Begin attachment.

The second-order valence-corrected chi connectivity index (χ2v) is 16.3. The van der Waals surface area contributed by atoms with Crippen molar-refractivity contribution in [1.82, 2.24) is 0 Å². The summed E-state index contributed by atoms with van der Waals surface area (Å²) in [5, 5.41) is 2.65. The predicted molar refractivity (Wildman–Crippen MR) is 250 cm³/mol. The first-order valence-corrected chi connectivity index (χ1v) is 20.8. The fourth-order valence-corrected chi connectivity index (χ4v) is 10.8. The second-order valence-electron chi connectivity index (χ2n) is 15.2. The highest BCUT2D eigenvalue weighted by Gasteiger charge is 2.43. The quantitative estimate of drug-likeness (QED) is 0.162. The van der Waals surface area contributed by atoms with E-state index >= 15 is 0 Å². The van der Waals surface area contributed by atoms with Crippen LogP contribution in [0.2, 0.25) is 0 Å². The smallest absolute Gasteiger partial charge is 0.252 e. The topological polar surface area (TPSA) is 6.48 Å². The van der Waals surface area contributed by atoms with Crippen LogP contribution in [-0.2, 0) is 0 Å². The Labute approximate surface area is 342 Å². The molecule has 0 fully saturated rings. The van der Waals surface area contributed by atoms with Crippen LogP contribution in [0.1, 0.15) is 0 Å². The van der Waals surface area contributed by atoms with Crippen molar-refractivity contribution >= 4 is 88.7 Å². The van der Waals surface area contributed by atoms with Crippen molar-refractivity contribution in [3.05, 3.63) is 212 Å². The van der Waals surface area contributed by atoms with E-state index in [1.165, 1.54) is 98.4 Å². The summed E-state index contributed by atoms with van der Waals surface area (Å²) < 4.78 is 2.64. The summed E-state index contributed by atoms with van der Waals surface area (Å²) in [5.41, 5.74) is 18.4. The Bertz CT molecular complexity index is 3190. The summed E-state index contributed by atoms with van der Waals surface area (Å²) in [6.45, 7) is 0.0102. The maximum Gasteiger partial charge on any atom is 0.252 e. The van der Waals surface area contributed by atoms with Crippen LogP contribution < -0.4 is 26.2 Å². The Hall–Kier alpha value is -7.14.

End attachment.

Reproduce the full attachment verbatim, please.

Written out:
The second-order valence-corrected chi connectivity index (χ2v) is 16.3. The van der Waals surface area contributed by atoms with Crippen molar-refractivity contribution in [1.82, 2.24) is 0 Å². The summed E-state index contributed by atoms with van der Waals surface area (Å²) in [5, 5.41) is 2.65. The predicted molar refractivity (Wildman–Crippen MR) is 250 cm³/mol. The first-order valence-corrected chi connectivity index (χ1v) is 20.8. The fourth-order valence-corrected chi connectivity index (χ4v) is 10.8. The second-order valence-electron chi connectivity index (χ2n) is 15.2. The highest BCUT2D eigenvalue weighted by Gasteiger charge is 2.43. The quantitative estimate of drug-likeness (QED) is 0.162. The van der Waals surface area contributed by atoms with E-state index >= 15 is 0 Å². The van der Waals surface area contributed by atoms with Crippen LogP contribution in [0.2, 0.25) is 0 Å². The smallest absolute Gasteiger partial charge is 0.252 e. The topological polar surface area (TPSA) is 6.48 Å². The van der Waals surface area contributed by atoms with Crippen LogP contribution in [-0.2, 0) is 0 Å². The Labute approximate surface area is 342 Å². The molecule has 0 fully saturated rings. The van der Waals surface area contributed by atoms with Crippen LogP contribution in [0.1, 0.15) is 0 Å². The van der Waals surface area contributed by atoms with Crippen molar-refractivity contribution >= 4 is 88.7 Å². The van der Waals surface area contributed by atoms with Crippen molar-refractivity contribution in [3.05, 3.63) is 212 Å². The van der Waals surface area contributed by atoms with E-state index in [1.165, 1.54) is 98.4 Å². The summed E-state index contributed by atoms with van der Waals surface area (Å²) < 4.78 is 2.64. The summed E-state index contributed by atoms with van der Waals surface area (Å²) in [5.41, 5.74) is 18.4. The Bertz CT molecular complexity index is 3190. The summed E-state index contributed by atoms with van der Waals surface area (Å²) in [6.45, 7) is 0.0102. The maximum Gasteiger partial charge on any atom is 0.252 e. The van der Waals surface area contributed by atoms with Crippen LogP contribution < -0.4 is 26.2 Å². The Hall–Kier alpha value is -7.14.